A potent antidote to the apocalypse meme.
—Douglas Ruskoff, author of Life, Inc. and Program or Be Programmed
(PRWEB) December 18, 2012
Turns out the Mayans got a lot of things right: chocolate, corn tortillas, mathematics, irrigation and farming, the first calendar systems, writing systems, pottery and art, weaving, pyramids, palaces, and observatories. But they got this one things wrong: that the world will end this Friday.
"These days, in fact, an astonishing number of people believe that the world as we know it is about to end suddenly, giving way to a new world to which none of today’s certainties apply at all. The ones who are counting down the days to December 21, 2012, are following only one of hundreds, perhaps thousands, of belief systems that make much the same claim. Some expect the end of the world to arrive on some other date; others claim not to know the exact date but are convinced that it will happen sometime very soon. The logical conclusion is that the flurry of end-of-the-world predictions in circulation these days have little or nothing to do with the Mayan calendar’s Long Count, or any of the other justifications cited for them, and a great deal more to do with something else. That “something else” is the subject of this book. Its name is the apocalypse meme." —John Micheal Greer, Apocalypse Not
John Michael Greer will be on X-Zone Radio with Rob McConnell on December 21, 2012 to discuss the end of the world. Unknown Country did a review of the book highlighting John Michael Greer's main points about the role apocalypse "memes" play in society.
Everything You Know about 2012, Nostradamus and the Rapture Is Wrong
by John Greer
New Agers count off the days until the Mayan calendar ends in 2012. Evangelical Christians look for the Antichrist and long for the Rapture. Extropians dream of the Singularity, when super-intelligent computers will abolish all human limits to progress. Doomers stockpile freeze-dried food as they wait for civilization to crash and burn. Why are we waiting for Armageddon?
Almost since the beginning of civilization, an insatiable willingness to believe has driven people to dream of the apocalypse that will replace the world they've got with the one they've always wanted. All of these predictions have one thing in common: every one of them has been wrong.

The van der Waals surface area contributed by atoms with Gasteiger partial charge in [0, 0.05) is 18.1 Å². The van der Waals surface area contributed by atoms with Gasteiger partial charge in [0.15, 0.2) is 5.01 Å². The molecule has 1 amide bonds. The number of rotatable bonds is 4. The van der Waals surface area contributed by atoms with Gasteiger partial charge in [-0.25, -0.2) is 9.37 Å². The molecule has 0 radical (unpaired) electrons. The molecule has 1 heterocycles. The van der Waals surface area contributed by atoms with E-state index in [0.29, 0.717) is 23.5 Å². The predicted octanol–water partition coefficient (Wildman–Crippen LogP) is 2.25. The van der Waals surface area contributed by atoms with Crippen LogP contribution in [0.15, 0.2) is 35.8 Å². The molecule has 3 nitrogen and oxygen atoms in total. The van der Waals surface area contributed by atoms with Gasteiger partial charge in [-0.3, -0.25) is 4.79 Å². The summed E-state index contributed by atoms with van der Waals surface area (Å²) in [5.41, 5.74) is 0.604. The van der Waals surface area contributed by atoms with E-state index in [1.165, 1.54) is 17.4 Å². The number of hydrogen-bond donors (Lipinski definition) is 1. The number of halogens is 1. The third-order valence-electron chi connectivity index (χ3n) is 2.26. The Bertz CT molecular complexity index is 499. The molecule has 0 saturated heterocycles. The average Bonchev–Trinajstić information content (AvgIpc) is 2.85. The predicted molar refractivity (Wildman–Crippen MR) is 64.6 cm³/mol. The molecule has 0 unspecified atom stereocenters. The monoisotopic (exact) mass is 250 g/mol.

From brilliant seers and religious visionaries to conspiracy theorists and fundamentalists, Apocalypse Not exposes prophecies of doom, including:
- The Biblical prophets whose successful predictions have been ignored for two thousand years
- The failed end time prophesies of Nostradamus, Mother Shipton and other visionaries
- The tangled interconnections between end time beliefs and the UFO phenomenon
- The real origins of the belief in apocalypse in 2012 (hint: it's not actually Mayan at all)
What people are saying about Apocalypse Not:
"This sweeping survey of apocalyptic thought is written with erudition and sprinkled with humor." —James Wasserman, author of The Temple of Solomon: From Ancient Israel to Secret Societies
"A riotous romp through the history of the human imagination. Reading this book will make you laugh at human folly and cry at its consequences." —Jeff Hoke, author of The Museum of Lost Wonder
About the Author:
JOHN MICHAEL GREER is the author of twenty-four books in the fields of alternative spirituality and future studies, including the award-winning The New Encyclopedia of the Occult, The Long Descent: A User’s Guide to the End of the Industrial Age, and Secrets of the Lost Symbol, which has been translated into eight languages. He is also the author of a popular weekly blog on the future, The Archdruid Report. Born and raised in Washington State, he now lives in Cumberland, Maryland, an old red brick mill town in the Appalachians, with his wife.